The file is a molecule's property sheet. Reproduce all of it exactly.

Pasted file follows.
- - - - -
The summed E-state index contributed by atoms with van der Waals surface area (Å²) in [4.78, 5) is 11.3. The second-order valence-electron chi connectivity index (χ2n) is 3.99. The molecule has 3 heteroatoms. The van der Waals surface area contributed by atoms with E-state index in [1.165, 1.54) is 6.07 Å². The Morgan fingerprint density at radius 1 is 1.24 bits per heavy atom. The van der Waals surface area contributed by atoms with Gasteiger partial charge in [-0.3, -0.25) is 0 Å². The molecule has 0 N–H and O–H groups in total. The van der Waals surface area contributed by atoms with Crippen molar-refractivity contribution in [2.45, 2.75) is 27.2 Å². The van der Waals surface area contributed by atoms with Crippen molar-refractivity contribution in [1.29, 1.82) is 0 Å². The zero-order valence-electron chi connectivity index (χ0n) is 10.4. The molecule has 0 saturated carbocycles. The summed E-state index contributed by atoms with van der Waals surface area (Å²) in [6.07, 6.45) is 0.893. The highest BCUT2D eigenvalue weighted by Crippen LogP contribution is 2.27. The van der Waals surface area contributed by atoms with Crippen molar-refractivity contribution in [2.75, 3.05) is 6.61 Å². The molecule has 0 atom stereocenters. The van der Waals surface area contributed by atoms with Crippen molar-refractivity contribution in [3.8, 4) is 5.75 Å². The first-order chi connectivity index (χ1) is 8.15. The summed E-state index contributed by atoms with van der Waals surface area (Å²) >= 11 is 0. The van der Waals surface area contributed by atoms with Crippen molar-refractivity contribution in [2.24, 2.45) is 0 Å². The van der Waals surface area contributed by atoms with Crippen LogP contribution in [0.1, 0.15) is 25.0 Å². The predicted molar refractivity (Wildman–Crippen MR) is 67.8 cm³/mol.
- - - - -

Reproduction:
The summed E-state index contributed by atoms with van der Waals surface area (Å²) in [4.78, 5) is 11.3. The second-order valence-electron chi connectivity index (χ2n) is 3.99. The molecule has 3 heteroatoms. The van der Waals surface area contributed by atoms with E-state index in [1.165, 1.54) is 6.07 Å². The Morgan fingerprint density at radius 1 is 1.24 bits per heavy atom. The van der Waals surface area contributed by atoms with Gasteiger partial charge in [-0.3, -0.25) is 0 Å². The molecule has 0 N–H and O–H groups in total. The van der Waals surface area contributed by atoms with Crippen molar-refractivity contribution in [2.45, 2.75) is 27.2 Å². The van der Waals surface area contributed by atoms with Crippen molar-refractivity contribution in [1.29, 1.82) is 0 Å². The zero-order valence-electron chi connectivity index (χ0n) is 10.4. The molecule has 0 saturated carbocycles. The summed E-state index contributed by atoms with van der Waals surface area (Å²) in [6.07, 6.45) is 0.893. The highest BCUT2D eigenvalue weighted by Crippen LogP contribution is 2.27. The van der Waals surface area contributed by atoms with Crippen molar-refractivity contribution in [2.75, 3.05) is 6.61 Å². The molecule has 0 atom stereocenters. The van der Waals surface area contributed by atoms with Crippen molar-refractivity contribution in [3.8, 4) is 5.75 Å². The first-order chi connectivity index (χ1) is 8.15. The summed E-state index contributed by atoms with van der Waals surface area (Å²) >= 11 is 0. The van der Waals surface area contributed by atoms with Crippen molar-refractivity contribution in [2.24, 2.45) is 0 Å². The van der Waals surface area contributed by atoms with Crippen LogP contribution in [0.1, 0.15) is 25.0 Å². The predicted molar refractivity (Wildman–Crippen MR) is 67.8 cm³/mol.